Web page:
The recent consultation document from the dcms suggested four options for the future funding and organisation of architecture from a government perspective. In brief they were to leave things as they are; give the Arts Council more power; give the department more power; and set up an independent new body. The body could be a 'new' rfac.
At a meeting organised by the Arts Council at the ica this week, panellist Richard Burdett struck a chord in suggesting that the current exercise was largely about cost-cutting, and that the future of architecture depended on cultural conditions. But he warned against pessimism, urging an initiative to convince the government to take architecture more seriously.
Terry Farrell put the problem bluntly: to get good architecture, you need good architects. He urged the democratisation of information about what is happening in towns and cities, and the inclusion of urban design in all discussions about architecture. Marjorie Allthorpe-Guyton made the case for the Arts Council being an engine (but not the only one) for future change, while Kate Heron, who chairs the ace's architecture unit, was concerned at the effect of architecture being located within a department perceived as weak.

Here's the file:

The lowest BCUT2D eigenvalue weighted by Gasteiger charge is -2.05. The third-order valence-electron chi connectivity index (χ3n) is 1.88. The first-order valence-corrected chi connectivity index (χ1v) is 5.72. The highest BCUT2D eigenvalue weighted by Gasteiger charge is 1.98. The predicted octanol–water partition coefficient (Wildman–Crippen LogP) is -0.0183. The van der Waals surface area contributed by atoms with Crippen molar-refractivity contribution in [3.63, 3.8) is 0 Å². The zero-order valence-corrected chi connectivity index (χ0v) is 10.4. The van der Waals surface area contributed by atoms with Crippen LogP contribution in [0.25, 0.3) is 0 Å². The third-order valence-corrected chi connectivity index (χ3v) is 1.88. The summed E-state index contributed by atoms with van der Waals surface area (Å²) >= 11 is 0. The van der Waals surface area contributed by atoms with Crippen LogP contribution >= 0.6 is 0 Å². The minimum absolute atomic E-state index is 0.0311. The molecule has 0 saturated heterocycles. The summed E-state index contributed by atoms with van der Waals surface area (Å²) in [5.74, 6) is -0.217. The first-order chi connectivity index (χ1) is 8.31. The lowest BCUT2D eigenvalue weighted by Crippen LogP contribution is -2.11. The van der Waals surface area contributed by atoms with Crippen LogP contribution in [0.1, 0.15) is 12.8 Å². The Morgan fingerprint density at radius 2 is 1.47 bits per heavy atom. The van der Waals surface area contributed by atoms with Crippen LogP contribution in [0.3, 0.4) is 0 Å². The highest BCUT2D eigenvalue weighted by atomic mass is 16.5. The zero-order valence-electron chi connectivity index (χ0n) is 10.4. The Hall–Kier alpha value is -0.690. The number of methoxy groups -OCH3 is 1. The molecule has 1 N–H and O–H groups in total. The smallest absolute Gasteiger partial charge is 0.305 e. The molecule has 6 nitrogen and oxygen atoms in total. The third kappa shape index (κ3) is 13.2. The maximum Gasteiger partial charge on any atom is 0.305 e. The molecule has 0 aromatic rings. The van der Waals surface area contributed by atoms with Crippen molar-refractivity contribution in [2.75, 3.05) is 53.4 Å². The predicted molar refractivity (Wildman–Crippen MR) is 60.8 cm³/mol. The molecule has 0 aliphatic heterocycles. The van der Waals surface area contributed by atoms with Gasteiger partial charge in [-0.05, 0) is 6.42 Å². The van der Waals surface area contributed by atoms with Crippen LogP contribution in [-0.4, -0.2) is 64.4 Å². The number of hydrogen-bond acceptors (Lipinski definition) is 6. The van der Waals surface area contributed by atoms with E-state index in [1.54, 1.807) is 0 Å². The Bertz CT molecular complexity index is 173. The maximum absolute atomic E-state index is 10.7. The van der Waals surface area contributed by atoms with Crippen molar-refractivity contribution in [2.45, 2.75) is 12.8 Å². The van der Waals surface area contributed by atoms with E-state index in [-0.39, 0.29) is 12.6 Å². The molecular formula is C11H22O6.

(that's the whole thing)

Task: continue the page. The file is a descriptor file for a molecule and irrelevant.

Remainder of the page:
Speakers including Richard MacCormac and Michael Hopkins bewailed the current situation. It was left to Max Hutchinson (urging more Arts Council powers and funding) and publisher Mark Swenarton (making the case for an rfac-type body) to focus attention on the choices yet to be made. The Swenarton proposition found most favour.
Textile designer Sharon Elphick has combined her head for heights with a taste for tower blocks to produce a range of wallpapers and prints of skyscraper facades. 'I want people to re-evaluate something that is considered an eyesore,' she said